March 6, 2013

Why Short Films Are Rejected from Festivals and Reasons You Should Make a Short Before a Feature

You finished your short film and it's the perfect calling card. It embodies you as a director: your range of styles, the twists and turns of your scriptwriting skills, and your ability to create high production value on pennies. In short, you’ve made it awesome. Unfortunately, the programmers at your favorite film festival disagree. You cry on your keyboard, eat a roll of raw cookie dough, and shout "Why?!" to no one in particular. Maybe that's a tad dramatic (or is it?) but nevertheless, I think everybody can agree that it's frustrating not being able to find out why your film got chopped. In the videos below, HollyShorts Film Festival Co-Founder Daniel Sol talks about why shorts might get rejected from a festival, goes into detail about how they program their festival, and mentions why you might want to make a short before a feature.

Thanks to Film Courage for these videos, here is Daniel Sol giving an honest and candid explanation of some aspects that might knock your short out of the running:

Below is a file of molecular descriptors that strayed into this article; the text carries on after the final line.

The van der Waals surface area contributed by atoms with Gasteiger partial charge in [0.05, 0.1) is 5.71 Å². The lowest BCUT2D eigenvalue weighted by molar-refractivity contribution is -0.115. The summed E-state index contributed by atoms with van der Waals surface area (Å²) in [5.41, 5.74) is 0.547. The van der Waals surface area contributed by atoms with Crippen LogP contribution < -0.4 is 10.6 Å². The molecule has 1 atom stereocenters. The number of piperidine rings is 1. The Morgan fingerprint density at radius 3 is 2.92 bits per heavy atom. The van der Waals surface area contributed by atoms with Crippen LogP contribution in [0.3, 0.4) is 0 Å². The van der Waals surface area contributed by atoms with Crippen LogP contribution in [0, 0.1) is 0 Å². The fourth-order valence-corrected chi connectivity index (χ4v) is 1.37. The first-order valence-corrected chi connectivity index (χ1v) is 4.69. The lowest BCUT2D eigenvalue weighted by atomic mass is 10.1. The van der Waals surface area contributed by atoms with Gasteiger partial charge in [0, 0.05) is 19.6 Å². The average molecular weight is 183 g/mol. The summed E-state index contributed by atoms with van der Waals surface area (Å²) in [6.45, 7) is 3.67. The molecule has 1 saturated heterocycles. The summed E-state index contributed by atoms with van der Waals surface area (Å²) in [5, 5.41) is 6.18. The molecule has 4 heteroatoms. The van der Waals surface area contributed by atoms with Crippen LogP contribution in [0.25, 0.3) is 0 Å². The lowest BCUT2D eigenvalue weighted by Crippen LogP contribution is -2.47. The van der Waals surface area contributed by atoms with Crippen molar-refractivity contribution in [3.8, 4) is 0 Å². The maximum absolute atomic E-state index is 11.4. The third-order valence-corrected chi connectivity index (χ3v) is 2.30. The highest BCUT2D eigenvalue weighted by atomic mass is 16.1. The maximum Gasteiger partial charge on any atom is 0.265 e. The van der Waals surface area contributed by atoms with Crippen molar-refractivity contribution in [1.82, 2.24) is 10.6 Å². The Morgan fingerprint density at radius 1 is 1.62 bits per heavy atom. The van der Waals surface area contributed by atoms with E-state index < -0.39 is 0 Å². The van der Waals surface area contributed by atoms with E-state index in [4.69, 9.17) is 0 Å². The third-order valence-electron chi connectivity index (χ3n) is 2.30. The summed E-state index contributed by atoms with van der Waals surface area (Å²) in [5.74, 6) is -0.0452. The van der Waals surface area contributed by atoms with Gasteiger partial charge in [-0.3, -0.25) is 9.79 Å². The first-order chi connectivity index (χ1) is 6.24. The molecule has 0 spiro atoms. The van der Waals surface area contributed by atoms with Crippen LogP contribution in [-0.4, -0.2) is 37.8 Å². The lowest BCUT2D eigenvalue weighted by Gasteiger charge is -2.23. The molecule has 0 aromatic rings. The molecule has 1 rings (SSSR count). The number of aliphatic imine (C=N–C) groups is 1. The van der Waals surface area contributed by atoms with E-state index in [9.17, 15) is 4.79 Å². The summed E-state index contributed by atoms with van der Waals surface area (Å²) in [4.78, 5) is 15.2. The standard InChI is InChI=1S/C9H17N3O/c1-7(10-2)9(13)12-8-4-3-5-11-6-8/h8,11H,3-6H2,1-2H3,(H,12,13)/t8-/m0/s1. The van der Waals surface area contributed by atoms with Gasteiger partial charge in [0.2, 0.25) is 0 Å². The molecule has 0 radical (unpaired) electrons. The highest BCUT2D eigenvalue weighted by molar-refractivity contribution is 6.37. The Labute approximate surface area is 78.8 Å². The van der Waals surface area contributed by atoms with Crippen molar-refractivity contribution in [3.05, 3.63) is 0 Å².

Sol seems to suggest that in the short film realm, a tendency to try to fit in too much can really mess with the story -- and ultimately, story is king. Sol's points:

...people are trying to showcase their abilities in many different ways instead of just staying true to the one story you need to tell. You are dealing with a short film, short content.  Feature films can have that type of texture, you can go longer, and into backstory. When it comes to a short, you're not making a feature, you don't have that kind of luxury.

It sounds obvious, but staying true to the story in something as brief as 5 minutes is extremely difficult, especially when there's an industry notion that a short should be a filmmaker's calling card. In case you're now racked with self-doubt about whether your recently-made-short has gone astray, I made this handy-dandy litmus test of festival potential based on Sol's comments. Do you:

  • Describe your short as a mix of impossible genres, say “Requiem for a dream” meets “Meet the Fockers”?
  • Have a 1 minute opening title sequence in your 5 minute film?
  • Fear that while making your short superbly awesome, your story got lost?

If you answered yes to any of the above, your film probably has a greater chance of being rejected by the festival circuit. Of course, there are always other reasons for a rejection, as Sol points out in the subsequent Film Courage clips. He also goes into detail about how they program the HollyShorts festival: